Sunday, April 05, 2009

Sandie: Corroboration Properly Required In This Particular Case; Stay of Removal Does Not Stay Voluntary Departure Unless Requested

Sandie v. Holder
No. 07-1865
April 3, 2009

Judges Smith, Cowen, and district court judge Anne B. Thompson. Decision by Judge Smith.

For Mr. Sandie, Alexander Maltas of Lathan & Watkins in DC and Michele R. Pistone of Villanova Law School's Clinic for Asylum Refugee & Emigrant Services in Villanova, PA. For the government, Lindsay B. Glaunder, Theodore C. Hirt, Michael P. Lindemann, and John D. Williams of various parts of OIL.

IJ Miriam Mills denied the asylum request in March 2006 of a man from Sierra Leone who feared a secret group called the Wonde & Poro Society. IJ Mills focused on how Mr. Sandie did not corroborate his story. The BIA affirmed in February 2007. The Third Circuit concluded that the BIA did not make any error and denied the appeal by Mr. Sandie.

One issue was whether the BIA was required to address how the IJ believed the asylum-seeker's testimony was not credible before analyzing how much corroboration would be needed. Under Miah v. Ashcroft, 346 F.3d 434 (3d Cir. 2003), the BIA must do a new analysis of how much corroboration is needed if the BIA throws out an IJ's conclusion that testimony is not credible. Without much explanation, the Third Circuit held that in this particular case, the BIA was not required to do new analysis of how much corroboration is needed because even if the IJ's conclusion about the credibility was thrown out, the IJ's corroboration analysis did not depend on the credibility determination.

On the issue of corroboration, an IJ is the first to decide whether corroboration for testimony central to a claim should be required. In making that decision, an IJ must identify the testimony to be corroborated, examine whether there is corroboration, and analyze whether the asylum-seeker has adequately explained any lack of corroborating evidence after giving the person a chance to explain. The Third Circuit concluded that the IJ gave notice to the asylum-seeker of the need to provide corroboration. It did not go into details, so it's tough to know what the record on appeal said on this topic. The Third Circuit also inferred that because the asylum-seeker submitted a report that addressed a scar, it is clear that the IJ had warned about the need to corroborate the scar -- this seems to be a stretch as written by the Third Circuit, because sometimes asylum-seekers submit reports about a wide range of topics even though the IJ has not asked for corroboration on those topics. This is typical of expansive, comprehensive litigation styles, not a narrow response to the IJ's explicit requests. For those of us who read the opinion but have no chance to review the record on appeal, it's hard to tell how well-supported the Third Circuit's analysis is.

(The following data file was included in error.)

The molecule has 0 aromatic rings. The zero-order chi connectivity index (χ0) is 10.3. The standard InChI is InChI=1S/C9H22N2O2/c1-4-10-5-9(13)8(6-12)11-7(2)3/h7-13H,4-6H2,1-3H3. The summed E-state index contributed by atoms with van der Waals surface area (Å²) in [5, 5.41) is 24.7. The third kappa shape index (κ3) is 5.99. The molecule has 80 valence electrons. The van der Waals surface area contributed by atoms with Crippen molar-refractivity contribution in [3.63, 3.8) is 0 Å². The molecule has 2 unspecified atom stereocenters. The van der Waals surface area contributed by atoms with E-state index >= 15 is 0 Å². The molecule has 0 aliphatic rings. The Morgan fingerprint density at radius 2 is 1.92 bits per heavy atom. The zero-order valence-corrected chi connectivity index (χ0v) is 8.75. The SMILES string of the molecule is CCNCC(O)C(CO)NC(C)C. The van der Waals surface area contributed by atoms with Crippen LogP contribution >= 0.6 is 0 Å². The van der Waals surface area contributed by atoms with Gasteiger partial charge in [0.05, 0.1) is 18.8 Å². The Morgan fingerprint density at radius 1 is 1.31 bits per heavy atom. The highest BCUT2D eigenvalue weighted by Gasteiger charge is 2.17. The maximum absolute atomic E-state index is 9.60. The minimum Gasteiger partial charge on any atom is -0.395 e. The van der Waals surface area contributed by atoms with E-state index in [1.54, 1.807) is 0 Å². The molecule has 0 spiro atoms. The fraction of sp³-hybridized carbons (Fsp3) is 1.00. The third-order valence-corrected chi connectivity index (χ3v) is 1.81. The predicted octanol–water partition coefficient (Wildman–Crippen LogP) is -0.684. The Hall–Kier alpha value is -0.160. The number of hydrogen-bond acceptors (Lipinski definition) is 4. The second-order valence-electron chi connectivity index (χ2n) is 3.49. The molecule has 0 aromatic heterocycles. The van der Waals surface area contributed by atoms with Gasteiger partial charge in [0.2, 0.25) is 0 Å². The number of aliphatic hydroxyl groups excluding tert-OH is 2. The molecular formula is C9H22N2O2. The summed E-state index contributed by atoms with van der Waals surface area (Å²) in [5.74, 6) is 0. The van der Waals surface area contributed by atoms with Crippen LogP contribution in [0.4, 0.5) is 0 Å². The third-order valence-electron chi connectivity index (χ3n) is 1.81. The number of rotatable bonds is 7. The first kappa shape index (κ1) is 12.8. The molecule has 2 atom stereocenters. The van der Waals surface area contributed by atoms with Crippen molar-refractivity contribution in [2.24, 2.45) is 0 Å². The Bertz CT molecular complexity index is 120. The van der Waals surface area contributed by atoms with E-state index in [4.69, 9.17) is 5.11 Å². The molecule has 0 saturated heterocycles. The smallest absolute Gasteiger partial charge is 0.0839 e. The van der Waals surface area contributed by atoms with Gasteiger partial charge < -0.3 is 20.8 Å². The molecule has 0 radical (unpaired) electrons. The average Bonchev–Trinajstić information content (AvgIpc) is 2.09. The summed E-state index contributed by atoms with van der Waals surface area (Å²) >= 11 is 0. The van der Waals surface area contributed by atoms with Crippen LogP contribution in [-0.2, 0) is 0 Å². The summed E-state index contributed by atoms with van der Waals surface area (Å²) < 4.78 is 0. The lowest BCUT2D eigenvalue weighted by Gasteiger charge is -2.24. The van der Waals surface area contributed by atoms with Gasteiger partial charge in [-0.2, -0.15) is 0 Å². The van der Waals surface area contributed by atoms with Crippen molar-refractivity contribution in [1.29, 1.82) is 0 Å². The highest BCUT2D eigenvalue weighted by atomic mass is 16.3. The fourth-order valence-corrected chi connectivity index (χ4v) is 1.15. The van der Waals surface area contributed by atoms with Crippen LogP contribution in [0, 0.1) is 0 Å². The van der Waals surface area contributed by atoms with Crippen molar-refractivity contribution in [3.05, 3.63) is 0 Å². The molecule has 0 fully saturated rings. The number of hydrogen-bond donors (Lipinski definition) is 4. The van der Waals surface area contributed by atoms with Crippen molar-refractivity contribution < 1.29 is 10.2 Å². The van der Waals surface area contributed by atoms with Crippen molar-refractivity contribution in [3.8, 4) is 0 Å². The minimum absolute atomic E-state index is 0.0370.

On another note, the Third Circuit held that if there is a period of voluntary departure, the person appealing needs to make a motion to stay the voluntary departure period (usually alongside a motion for a stay of removal). Unlike in the Sixth, Eighth, and Ninth Circuits, the Third Circuit joins the First, Second, and Seventh Circuits in refusing to extend the voluntary departure period when asked for a stay of removal unless there is another motion alongside it to request that. This is a classic circuit split that might have to be resolved in the Supreme Court.


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